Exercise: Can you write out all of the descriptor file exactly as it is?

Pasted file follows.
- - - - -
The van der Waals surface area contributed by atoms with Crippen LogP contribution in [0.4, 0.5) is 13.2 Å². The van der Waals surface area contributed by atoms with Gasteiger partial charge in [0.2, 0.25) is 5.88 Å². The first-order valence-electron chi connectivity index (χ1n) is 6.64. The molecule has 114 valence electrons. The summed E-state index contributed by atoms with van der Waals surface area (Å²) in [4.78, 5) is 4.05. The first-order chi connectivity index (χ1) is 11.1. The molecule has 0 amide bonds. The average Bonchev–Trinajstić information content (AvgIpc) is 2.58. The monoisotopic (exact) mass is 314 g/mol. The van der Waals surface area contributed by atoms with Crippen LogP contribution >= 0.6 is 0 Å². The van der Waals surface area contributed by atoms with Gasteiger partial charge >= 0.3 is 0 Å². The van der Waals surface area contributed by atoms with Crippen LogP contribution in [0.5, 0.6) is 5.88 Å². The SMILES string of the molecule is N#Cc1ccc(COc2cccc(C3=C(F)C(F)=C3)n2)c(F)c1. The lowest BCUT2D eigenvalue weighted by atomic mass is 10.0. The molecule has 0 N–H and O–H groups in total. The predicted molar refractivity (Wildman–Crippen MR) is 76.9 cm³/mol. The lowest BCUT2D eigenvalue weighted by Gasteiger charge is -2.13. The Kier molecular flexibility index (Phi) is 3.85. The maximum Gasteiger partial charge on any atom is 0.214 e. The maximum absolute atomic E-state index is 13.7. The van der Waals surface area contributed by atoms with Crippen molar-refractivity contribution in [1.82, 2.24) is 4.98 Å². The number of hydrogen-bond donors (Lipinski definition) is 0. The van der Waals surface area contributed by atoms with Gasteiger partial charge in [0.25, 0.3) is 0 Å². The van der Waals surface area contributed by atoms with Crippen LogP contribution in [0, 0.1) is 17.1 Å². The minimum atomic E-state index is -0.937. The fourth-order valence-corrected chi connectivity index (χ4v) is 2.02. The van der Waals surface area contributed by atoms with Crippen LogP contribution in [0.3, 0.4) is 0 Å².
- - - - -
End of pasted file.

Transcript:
The van der Waals surface area contributed by atoms with Crippen LogP contribution in [0.4, 0.5) is 13.2 Å². The van der Waals surface area contributed by atoms with Gasteiger partial charge in [0.2, 0.25) is 5.88 Å². The first-order valence-electron chi connectivity index (χ1n) is 6.64. The molecule has 114 valence electrons. The summed E-state index contributed by atoms with van der Waals surface area (Å²) in [4.78, 5) is 4.05. The first-order chi connectivity index (χ1) is 11.1. The molecule has 0 amide bonds. The average Bonchev–Trinajstić information content (AvgIpc) is 2.58. The monoisotopic (exact) mass is 314 g/mol. The van der Waals surface area contributed by atoms with Crippen LogP contribution >= 0.6 is 0 Å². The van der Waals surface area contributed by atoms with Gasteiger partial charge >= 0.3 is 0 Å². The van der Waals surface area contributed by atoms with Crippen LogP contribution in [0.5, 0.6) is 5.88 Å². The SMILES string of the molecule is N#Cc1ccc(COc2cccc(C3=C(F)C(F)=C3)n2)c(F)c1. The lowest BCUT2D eigenvalue weighted by atomic mass is 10.0. The molecule has 0 N–H and O–H groups in total. The predicted molar refractivity (Wildman–Crippen MR) is 76.9 cm³/mol. The lowest BCUT2D eigenvalue weighted by Gasteiger charge is -2.13. The Kier molecular flexibility index (Phi) is 3.85. The maximum Gasteiger partial charge on any atom is 0.214 e. The maximum absolute atomic E-state index is 13.7. The van der Waals surface area contributed by atoms with Crippen molar-refractivity contribution in [1.82, 2.24) is 4.98 Å². The number of hydrogen-bond donors (Lipinski definition) is 0. The van der Waals surface area contributed by atoms with Gasteiger partial charge in [0.25, 0.3) is 0 Å². The van der Waals surface area contributed by atoms with Crippen LogP contribution in [0, 0.1) is 17.1 Å². The minimum atomic E-state index is -0.937. The fourth-order valence-corrected chi connectivity index (χ4v) is 2.02. The van der Waals surface area contributed by atoms with Crippen LogP contribution in [0.3, 0.4) is 0 Å².